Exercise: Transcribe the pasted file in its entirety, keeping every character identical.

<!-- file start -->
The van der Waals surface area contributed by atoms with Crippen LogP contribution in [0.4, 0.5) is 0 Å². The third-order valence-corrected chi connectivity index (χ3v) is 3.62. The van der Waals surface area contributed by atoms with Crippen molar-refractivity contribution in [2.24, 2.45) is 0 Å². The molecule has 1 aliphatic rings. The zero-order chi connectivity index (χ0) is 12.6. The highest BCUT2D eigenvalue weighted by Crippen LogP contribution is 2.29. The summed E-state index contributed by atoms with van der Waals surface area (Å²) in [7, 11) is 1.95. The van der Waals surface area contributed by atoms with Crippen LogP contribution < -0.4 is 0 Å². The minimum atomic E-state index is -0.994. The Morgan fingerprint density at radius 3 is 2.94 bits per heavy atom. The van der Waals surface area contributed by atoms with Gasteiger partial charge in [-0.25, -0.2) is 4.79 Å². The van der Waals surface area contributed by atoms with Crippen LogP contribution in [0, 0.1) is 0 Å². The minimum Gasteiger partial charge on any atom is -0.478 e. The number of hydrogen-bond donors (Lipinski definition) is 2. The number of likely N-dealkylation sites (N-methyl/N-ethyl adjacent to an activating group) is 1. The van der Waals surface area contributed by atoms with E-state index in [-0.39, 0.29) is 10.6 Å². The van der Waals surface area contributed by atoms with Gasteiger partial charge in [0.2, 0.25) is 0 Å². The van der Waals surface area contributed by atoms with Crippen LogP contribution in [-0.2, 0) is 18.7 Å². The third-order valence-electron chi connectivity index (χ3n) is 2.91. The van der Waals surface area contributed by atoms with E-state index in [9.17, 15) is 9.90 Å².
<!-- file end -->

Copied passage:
The van der Waals surface area contributed by atoms with Crippen LogP contribution in [0.4, 0.5) is 0 Å². The third-order valence-corrected chi connectivity index (χ3v) is 3.62. The van der Waals surface area contributed by atoms with Crippen molar-refractivity contribution in [2.24, 2.45) is 0 Å². The molecule has 1 aliphatic rings. The zero-order chi connectivity index (χ0) is 12.6. The highest BCUT2D eigenvalue weighted by Crippen LogP contribution is 2.29. The summed E-state index contributed by atoms with van der Waals surface area (Å²) in [7, 11) is 1.95. The van der Waals surface area contributed by atoms with Crippen LogP contribution < -0.4 is 0 Å². The minimum atomic E-state index is -0.994. The Morgan fingerprint density at radius 3 is 2.94 bits per heavy atom. The van der Waals surface area contributed by atoms with Gasteiger partial charge in [-0.25, -0.2) is 4.79 Å². The van der Waals surface area contributed by atoms with Crippen LogP contribution in [0, 0.1) is 0 Å². The minimum Gasteiger partial charge on any atom is -0.478 e. The number of hydrogen-bond donors (Lipinski definition) is 2. The number of likely N-dealkylation sites (N-methyl/N-ethyl adjacent to an activating group) is 1. The van der Waals surface area contributed by atoms with E-state index in [-0.39, 0.29) is 10.6 Å². The van der Waals surface area contributed by atoms with Gasteiger partial charge in [0.2, 0.25) is 0 Å². The van der Waals surface area contributed by atoms with Crippen LogP contribution in [-0.2, 0) is 18.7 Å². The third-order valence-electron chi connectivity index (χ3n) is 2.91. The van der Waals surface area contributed by atoms with E-state index in [9.17, 15) is 9.90 Å².